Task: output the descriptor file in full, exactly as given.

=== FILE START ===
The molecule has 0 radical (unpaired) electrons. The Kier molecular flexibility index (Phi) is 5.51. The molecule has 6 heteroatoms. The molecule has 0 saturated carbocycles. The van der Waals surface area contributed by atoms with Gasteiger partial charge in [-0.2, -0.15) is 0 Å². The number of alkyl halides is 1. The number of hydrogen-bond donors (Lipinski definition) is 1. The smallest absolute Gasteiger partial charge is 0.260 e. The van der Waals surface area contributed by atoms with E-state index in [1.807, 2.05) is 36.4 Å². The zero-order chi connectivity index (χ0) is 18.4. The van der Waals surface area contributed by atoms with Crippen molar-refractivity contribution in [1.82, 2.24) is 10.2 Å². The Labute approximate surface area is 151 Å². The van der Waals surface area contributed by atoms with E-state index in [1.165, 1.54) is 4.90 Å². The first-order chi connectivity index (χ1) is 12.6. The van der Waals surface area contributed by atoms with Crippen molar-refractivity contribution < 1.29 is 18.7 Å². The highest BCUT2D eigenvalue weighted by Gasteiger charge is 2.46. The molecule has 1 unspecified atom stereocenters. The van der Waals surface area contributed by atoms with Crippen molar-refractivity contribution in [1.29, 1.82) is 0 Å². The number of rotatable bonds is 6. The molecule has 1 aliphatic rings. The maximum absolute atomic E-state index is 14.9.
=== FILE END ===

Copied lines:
The molecule has 0 radical (unpaired) electrons. The Kier molecular flexibility index (Phi) is 5.51. The molecule has 6 heteroatoms. The molecule has 0 saturated carbocycles. The van der Waals surface area contributed by atoms with Gasteiger partial charge in [-0.2, -0.15) is 0 Å². The number of alkyl halides is 1. The number of hydrogen-bond donors (Lipinski definition) is 1. The smallest absolute Gasteiger partial charge is 0.260 e. The van der Waals surface area contributed by atoms with E-state index in [1.807, 2.05) is 36.4 Å². The zero-order chi connectivity index (χ0) is 18.4. The van der Waals surface area contributed by atoms with Crippen molar-refractivity contribution in [1.82, 2.24) is 10.2 Å². The Labute approximate surface area is 151 Å². The van der Waals surface area contributed by atoms with E-state index in [1.165, 1.54) is 4.90 Å². The first-order chi connectivity index (χ1) is 12.6. The van der Waals surface area contributed by atoms with Crippen molar-refractivity contribution < 1.29 is 18.7 Å². The highest BCUT2D eigenvalue weighted by Gasteiger charge is 2.46. The molecule has 1 unspecified atom stereocenters. The van der Waals surface area contributed by atoms with Crippen molar-refractivity contribution in [1.29, 1.82) is 0 Å². The number of rotatable bonds is 6. The molecule has 1 aliphatic rings. The maximum absolute atomic E-state index is 14.9.